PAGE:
Waking up is absolutely natural, and we continue to wake up three, four, five times a night into adulthood and even more in old age. As adults, however, we’re able to identify certain comforts that babies don’t yet understand. When we wake in the night, we’re able to recognize that, “Hey, I’m here in my bed, it’s still nighttime, my alarm isn’t going to go off for another three hours, and I’m reasonably certain that there are no monsters lurking under my bed. I can go back to sleep.” And we do. Usually so quickly that, the next morning, we don’t even remember the brief encounter with consciousness.


A four month old baby, of course, lacks these critical thinking skills. To a four month old baby who fell asleep at her mother’s breast, the reasoning could go much more to the tune of, “OK, last thing I remember, there was a familiar, beloved face, I was having dinner, and someone was singing me a soothing song about the Teddy Bears’ Picnic. Now I’m alone in this dark room, there’s no food, and there’s probably at least three, possibly four, scary monsters in the immediate vicinity.” That’s probably an exaggeration, but who


knows what goes on in the mind of a four month-old baby?


Anyways, now that baby’s suddenly realized that Momma’s not around, and they’re not entirely sure where they’ve gone, the natural response is to do a little freaking out. That stimulates the fight-or-flight response and, next thing you know, baby’s not going back to sleep without a significant amount of reassurance that everything is OK.


The importance of self soothing skills


The other major contributor to this 4 month fiasco, I find, is that up until this point, parents have either been putting their baby to sleep with a pacifier, or by rocking them, or by breastfeeding them, or some similar technique where baby is helped along on the road to falling asleep.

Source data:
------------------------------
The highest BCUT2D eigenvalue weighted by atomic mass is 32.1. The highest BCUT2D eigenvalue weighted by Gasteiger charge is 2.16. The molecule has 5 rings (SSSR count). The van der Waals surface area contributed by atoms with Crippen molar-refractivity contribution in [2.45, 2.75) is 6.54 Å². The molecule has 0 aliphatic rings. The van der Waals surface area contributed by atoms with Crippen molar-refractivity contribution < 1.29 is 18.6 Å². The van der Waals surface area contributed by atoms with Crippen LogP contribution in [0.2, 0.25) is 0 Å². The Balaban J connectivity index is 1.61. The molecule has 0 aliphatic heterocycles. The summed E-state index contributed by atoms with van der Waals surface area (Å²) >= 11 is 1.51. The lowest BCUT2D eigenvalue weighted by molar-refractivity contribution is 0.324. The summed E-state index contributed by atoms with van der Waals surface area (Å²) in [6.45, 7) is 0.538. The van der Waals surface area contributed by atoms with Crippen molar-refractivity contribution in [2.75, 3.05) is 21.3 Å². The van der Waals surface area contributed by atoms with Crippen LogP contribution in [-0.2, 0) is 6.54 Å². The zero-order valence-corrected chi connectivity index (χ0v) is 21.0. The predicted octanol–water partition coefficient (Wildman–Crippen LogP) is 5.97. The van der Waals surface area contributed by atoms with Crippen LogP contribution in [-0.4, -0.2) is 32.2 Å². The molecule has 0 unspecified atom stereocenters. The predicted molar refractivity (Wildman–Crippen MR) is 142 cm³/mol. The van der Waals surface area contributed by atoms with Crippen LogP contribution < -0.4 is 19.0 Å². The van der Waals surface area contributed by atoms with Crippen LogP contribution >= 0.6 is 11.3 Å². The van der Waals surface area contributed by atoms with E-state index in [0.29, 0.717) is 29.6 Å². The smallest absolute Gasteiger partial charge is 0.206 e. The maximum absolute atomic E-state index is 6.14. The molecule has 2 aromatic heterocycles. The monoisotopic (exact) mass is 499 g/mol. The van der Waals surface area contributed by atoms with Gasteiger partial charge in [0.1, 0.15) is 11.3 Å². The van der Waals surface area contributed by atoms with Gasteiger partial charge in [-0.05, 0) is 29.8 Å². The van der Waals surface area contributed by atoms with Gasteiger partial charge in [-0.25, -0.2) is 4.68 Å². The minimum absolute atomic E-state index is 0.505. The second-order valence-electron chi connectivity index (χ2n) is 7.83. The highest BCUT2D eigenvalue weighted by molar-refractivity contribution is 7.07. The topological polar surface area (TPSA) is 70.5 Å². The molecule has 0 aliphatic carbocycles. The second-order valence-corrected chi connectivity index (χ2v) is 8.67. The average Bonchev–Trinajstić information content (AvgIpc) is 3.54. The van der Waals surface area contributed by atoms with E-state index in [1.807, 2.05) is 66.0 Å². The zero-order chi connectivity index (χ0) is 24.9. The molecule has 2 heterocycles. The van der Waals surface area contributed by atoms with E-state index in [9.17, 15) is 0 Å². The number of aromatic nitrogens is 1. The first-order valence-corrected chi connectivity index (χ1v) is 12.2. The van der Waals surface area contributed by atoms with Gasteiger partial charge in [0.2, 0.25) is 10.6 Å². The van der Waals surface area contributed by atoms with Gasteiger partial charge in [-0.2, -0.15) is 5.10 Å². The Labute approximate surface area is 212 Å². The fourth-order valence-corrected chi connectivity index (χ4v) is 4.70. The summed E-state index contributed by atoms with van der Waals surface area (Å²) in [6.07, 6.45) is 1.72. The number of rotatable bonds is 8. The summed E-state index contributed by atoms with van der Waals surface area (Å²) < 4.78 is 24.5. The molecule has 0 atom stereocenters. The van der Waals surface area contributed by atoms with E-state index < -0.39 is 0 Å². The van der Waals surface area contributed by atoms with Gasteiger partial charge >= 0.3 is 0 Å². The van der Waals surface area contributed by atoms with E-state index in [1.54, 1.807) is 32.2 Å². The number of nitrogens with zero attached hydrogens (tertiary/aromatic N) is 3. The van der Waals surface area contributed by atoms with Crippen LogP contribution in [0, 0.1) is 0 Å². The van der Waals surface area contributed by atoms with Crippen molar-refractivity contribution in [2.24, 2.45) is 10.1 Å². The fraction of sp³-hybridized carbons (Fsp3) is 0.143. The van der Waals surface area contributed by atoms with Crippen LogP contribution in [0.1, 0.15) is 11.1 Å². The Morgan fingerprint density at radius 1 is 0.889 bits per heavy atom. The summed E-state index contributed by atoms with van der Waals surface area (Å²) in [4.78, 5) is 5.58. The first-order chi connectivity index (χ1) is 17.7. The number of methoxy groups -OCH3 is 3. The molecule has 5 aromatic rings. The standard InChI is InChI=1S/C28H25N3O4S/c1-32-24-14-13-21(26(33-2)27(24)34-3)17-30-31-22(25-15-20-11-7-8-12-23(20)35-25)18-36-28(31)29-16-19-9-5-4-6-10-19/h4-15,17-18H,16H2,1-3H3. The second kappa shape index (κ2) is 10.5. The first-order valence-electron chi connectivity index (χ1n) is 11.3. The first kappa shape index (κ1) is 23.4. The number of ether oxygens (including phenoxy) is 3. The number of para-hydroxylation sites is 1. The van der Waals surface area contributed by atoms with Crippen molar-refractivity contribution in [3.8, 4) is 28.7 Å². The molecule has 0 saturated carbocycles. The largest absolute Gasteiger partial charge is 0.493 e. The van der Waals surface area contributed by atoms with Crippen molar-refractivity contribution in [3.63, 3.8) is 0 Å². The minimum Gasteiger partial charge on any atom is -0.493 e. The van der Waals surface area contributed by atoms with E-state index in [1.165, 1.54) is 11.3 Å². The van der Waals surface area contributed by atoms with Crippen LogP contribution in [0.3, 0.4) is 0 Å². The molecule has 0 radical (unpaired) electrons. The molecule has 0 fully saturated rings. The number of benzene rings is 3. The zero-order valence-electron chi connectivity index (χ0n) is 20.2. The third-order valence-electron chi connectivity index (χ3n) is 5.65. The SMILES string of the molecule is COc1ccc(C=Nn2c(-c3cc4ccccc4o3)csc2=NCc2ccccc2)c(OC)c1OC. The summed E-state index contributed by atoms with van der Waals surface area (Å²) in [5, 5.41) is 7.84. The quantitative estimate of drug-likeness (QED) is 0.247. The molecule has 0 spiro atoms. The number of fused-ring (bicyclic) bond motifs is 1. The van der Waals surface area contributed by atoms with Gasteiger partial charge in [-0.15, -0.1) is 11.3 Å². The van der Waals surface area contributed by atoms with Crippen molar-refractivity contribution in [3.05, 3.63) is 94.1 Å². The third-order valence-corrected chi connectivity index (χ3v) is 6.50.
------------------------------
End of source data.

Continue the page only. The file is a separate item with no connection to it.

Now that baby’s spending more time in light sleep, and now has a higher probability of waking

up, this suddenly becomes a much bigger issue. These sleep props or sleep associations can be very sneaky, because although they may be helpful in getting your little one to that initial nodding off stage, the lack of them when they wake up means that baby’s not able to get back to sleep again without some outside help. Cue the fight-or-flight, the crying, and the adrenaline. When this starts happening every half an hour, parents can find themselves in a nightmarish situation.


The Good News: Sleep PROgression!


So, the good news for anyone experiencing the dreaded Four Month Sleep Regression is that it’s not, in fact, a regression at all. A regression is defined as “reversion to an earlier mental or behavioral level,” and that’s actually the opposite of what your baby is experiencing. This would be much more aptly titled the “Four Month Sleep Progression.


So, onto the big question. What can you do to help your little one adjust?


How to get through the 4 month sleep regression


1. First off, make your baby's room DARK. Get all of that light out of baby’s room. ALL OF IT. Your child’s room needs to be a 10/10 on a dark scale. You might think that baby’s room is dark enough, or that baby might not like the dark, and that it’s comforting to have a little bit of light coming through the windows or seeping in from the hallway. Nope. Baby’s room should be dark. I mean coal mine on a moonless night kind of dark. Tape garbage bags over the windows if you have to or cover them with tinfoil.